Work and Family

Although the “traditional” family—a father who works outside the home and financially supports the children and a mother whose work is keeping the house and raising the children—has been disappearing for more than a generation, our workplaces and government policies have not kept pace with America’s new reality.

Most children are growing up in homes with both parents working or with single parents. One-third of workers don’t have access to paid sick leave, and only 42 percent have paid personal leave. What’s the impact on public health when working people can’t afford to take sick days during a flu epidemic? Who takes care of a sick child? Who’s home to fix dinner and help with homework? Who can dedicate time to a sick elderly parent?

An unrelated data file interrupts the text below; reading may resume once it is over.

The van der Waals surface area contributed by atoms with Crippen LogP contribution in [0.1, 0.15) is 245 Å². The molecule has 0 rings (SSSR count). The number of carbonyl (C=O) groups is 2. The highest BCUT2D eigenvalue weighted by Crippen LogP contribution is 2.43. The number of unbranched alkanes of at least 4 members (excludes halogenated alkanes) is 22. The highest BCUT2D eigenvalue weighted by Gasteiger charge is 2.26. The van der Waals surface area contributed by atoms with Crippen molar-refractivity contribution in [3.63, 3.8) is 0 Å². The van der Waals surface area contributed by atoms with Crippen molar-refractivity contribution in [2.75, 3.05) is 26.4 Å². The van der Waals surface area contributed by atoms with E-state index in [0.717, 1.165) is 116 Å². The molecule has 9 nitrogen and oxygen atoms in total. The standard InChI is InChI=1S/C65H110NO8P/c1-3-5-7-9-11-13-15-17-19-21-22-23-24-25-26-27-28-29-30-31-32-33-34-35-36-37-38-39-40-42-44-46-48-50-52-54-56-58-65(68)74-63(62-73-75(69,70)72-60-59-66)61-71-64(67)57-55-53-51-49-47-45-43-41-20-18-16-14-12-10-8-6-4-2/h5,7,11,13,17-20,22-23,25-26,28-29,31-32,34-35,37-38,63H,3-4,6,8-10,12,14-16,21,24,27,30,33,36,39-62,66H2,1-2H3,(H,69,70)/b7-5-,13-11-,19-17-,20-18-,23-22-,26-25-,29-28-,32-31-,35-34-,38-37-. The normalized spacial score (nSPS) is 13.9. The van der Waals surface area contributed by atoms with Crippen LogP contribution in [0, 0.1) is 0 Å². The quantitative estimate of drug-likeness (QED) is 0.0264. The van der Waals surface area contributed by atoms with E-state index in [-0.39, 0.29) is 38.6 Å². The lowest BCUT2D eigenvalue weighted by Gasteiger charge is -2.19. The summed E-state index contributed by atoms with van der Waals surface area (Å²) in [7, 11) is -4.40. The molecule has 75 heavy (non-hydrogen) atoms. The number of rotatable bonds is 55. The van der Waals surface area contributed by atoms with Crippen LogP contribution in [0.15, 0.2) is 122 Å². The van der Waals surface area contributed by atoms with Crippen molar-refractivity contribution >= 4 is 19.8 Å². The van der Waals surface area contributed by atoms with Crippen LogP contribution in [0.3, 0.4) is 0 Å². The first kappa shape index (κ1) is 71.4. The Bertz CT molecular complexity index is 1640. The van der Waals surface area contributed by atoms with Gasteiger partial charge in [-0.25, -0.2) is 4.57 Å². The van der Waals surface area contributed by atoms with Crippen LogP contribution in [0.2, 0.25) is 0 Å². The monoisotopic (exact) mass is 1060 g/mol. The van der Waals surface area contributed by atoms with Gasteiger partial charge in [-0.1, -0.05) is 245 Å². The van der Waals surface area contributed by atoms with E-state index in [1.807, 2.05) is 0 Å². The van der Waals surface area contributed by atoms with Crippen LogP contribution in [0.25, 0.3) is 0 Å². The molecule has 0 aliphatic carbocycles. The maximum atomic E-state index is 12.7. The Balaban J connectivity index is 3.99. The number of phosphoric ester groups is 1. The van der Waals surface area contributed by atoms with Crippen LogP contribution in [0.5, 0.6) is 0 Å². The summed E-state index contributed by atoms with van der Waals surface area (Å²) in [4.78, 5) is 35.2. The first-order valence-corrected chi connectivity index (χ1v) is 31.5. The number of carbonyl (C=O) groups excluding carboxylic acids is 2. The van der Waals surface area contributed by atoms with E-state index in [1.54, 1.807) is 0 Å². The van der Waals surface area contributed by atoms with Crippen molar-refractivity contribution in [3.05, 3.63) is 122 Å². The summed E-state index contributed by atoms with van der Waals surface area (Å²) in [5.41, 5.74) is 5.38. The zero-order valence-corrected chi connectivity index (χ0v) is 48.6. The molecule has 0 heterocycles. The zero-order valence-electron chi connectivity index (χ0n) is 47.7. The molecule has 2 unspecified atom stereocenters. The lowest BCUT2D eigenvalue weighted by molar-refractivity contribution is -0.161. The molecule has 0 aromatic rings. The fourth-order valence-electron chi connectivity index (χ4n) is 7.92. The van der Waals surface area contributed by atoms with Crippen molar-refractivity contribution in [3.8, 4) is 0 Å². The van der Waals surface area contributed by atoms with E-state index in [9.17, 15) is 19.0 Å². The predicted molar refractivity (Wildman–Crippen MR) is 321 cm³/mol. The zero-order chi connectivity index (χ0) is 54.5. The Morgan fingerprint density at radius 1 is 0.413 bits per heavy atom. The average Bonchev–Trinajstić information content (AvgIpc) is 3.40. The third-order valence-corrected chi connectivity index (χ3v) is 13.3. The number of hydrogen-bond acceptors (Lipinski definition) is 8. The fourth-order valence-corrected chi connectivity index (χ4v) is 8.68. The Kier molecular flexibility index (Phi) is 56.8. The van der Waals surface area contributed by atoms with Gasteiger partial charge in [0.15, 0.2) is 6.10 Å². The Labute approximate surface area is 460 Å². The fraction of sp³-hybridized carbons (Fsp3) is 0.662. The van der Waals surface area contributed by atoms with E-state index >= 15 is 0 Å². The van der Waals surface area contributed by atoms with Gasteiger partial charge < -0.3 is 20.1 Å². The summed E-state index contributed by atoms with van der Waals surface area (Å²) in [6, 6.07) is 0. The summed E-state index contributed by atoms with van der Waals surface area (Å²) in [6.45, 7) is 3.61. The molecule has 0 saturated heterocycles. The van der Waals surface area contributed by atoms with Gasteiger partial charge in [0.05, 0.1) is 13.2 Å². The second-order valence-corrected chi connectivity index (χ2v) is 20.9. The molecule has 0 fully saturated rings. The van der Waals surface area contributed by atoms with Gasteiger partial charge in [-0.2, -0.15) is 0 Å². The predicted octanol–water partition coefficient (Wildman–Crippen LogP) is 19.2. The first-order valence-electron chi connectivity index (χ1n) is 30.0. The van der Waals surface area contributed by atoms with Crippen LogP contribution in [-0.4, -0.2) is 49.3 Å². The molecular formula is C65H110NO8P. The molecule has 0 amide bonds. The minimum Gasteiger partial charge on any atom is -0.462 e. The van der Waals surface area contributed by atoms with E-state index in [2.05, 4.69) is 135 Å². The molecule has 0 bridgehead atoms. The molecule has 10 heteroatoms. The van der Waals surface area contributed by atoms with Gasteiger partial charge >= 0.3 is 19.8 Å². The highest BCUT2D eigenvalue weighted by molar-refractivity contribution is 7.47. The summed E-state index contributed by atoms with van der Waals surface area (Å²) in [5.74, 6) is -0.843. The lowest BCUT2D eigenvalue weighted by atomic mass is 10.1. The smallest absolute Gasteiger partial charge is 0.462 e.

The recession and jobless recovery have complicated life further for working families, when having to leave work for a family emergency could lead to long-term unemployment.

More about this issue:

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Over the past two years, postdoctoral and associate researchers, faculty, and other officers have been at the forefront of the COVID-19 pandemic, with significant impacts on their personal and professional lives.

Mar 25

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Mar 7, 2022 | News Story

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